“It’s rough… for the first couple of months you sit there and go ‘what did I just do to myself? Did I make the wrong choice?’ But then you start seeing the differences,” she said.
While her TOPS Massachusetts Queen honor only accounts for her weight loss starting 18 months after her surgery, in total, from her heaviest weigh-in, Harrison has shed about 260 pounds.
Sometimes it doesn’t seem real, she said, until she spots her reflection walking by a storefront window or catches a glimpse of her now much smaller shadow cast on the pavement in front of her.
It’s hard to fully acknowledge her progress until she takes a step back. Her recent TOPS recognition helped her finally see it and seal her success story.
According to the nonprofit, TOPS royalty are women and men who, at the end of the year, have officially recorded the largest weight loss from their starting weight, regardless of the time taken to reach their goal. 
Harrison, the 2021 Massachusetts Queen, was honored for her achievement in April at an event in Woburn.
So how did she finally hit her stride? Harrison said it’s all a matter of planning, preparing and setting realistic goals.
“I set myself small goals, like 10 pounds at a time to lose, and then once I reached that I’d set another goal of another 10 pounds… and instead of rewarding myself with a treat like a food treat I would reward myself with a piece of clothing or getting my nails done so that way I felt better about myself.”
Her to-do list now includes mapping out her and her husband’s meals for the week ahead. And grocery lists are carefully curated and adhered to. Another pro tip: Never go shopping hungry.
For exercise Harrison said she does a lot of walking. As a cytogenetic technologist who does prenatal testing for Labcorp in Westborough, she gets a lot of those steps in walking at the lab. 
As far as her diet, Harrison said it doesn’t exclude any type of food, “it’s about portion control and making up for what you’re eating.” So if she decides to have ice cream, that’s OK as long as she eats more sensibly during the day. 
“The one thing that I’ve actually realized over the years is that when I’m actually craving something sweet it’s not the actual sugar that I want, it’s a fresh fruit… so if I haven’t had a fresh fruit in a long time that’s when I crave the sugar stuff,” she said.
While it’s been an uphill climb, one in which she’s faced many hurdles — including a pandemic and personal struggles like the death of her father — she’s managed to overcome adversity.
She credits her husband, Tom, her family and extended TOPS family, who have been along for the ride cheering her on and lending their unwavering support.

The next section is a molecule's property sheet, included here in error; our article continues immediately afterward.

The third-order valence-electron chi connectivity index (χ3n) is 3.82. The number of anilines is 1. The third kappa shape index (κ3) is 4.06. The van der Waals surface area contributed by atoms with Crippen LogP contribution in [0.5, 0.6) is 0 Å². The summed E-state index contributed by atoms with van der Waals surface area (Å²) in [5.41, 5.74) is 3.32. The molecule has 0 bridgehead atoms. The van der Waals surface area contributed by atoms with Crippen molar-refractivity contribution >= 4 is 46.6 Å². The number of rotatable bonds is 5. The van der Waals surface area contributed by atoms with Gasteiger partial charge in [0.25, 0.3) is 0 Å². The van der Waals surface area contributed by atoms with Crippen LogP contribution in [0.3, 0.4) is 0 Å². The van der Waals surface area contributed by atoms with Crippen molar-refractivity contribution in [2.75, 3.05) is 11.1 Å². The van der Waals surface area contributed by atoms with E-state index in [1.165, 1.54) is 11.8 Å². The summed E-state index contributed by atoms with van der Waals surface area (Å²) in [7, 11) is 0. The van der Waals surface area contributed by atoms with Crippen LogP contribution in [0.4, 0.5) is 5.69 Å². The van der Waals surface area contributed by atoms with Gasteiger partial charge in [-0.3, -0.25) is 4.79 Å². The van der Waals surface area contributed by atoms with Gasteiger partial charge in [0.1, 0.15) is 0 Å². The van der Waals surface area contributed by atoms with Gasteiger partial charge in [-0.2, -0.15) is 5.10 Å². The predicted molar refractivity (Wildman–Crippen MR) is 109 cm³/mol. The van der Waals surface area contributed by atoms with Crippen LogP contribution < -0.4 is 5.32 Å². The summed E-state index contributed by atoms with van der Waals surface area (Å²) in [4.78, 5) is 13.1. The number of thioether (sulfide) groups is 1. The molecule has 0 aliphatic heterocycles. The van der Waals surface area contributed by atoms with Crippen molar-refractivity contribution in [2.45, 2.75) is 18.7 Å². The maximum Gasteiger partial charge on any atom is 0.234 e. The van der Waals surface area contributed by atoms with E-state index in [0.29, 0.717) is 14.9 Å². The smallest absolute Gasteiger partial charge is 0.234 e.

Harrison attends weekly TOPS meetings at her chapter’s location at Berkley Congregational Church. She said the group sessions help her stay on track and give her the motivation she needs to keep going.
“I made a lot of friends, I met some great people and now the people in my chapter are like family… we are close with each other and we help each other through those difficult times,” she said.
“We know that if we’re having a difficult day and we want to reach for something we’re not supposed to, all we do is call and say ‘we need to talk.’”
In-person meetings involve weigh-ins, with members then sharing challenges, successes or goals, followed by a brief program covering a variety of health and wellness topics, and may conclude with awards and recognition for the week. 
“When you weigh in you have to face that scale each week and it keeps you accountable for your actions,” said Harrison. “There’s a lot of love and a lot of help and encouragement when you go to a TOPS meeting and that’s what people need.”
According to statistics provided by TOPS, Massachusetts has an adult obesity rate of 24.4%. During 2021, TOPS members in Massachusetts lost a cumulative 4,538 pounds.
Having finally reached a place where she feels comfortable, Harrison said she’s focused on her next goal — continuing “to be a better version of me.”
“Now that I am a KOPS (Keep Off Pounds Sensibly), I realize just how hard it is to keep on track, but I know that with the encouragement, love, and continued support I get from my friends, family, and TOPS Chapter M.A. – # 439 in Berkley, I know that I will continue to keep this weight off,” she said.
“I do promise everyone in my chapter, that I will always stand by your side and help you through your weight loss journey, as you have always helped me on mine.”
For a list of area TOPS chapters, visit https://www.tops.org/tops/TOPS/FindAMeeting.aspx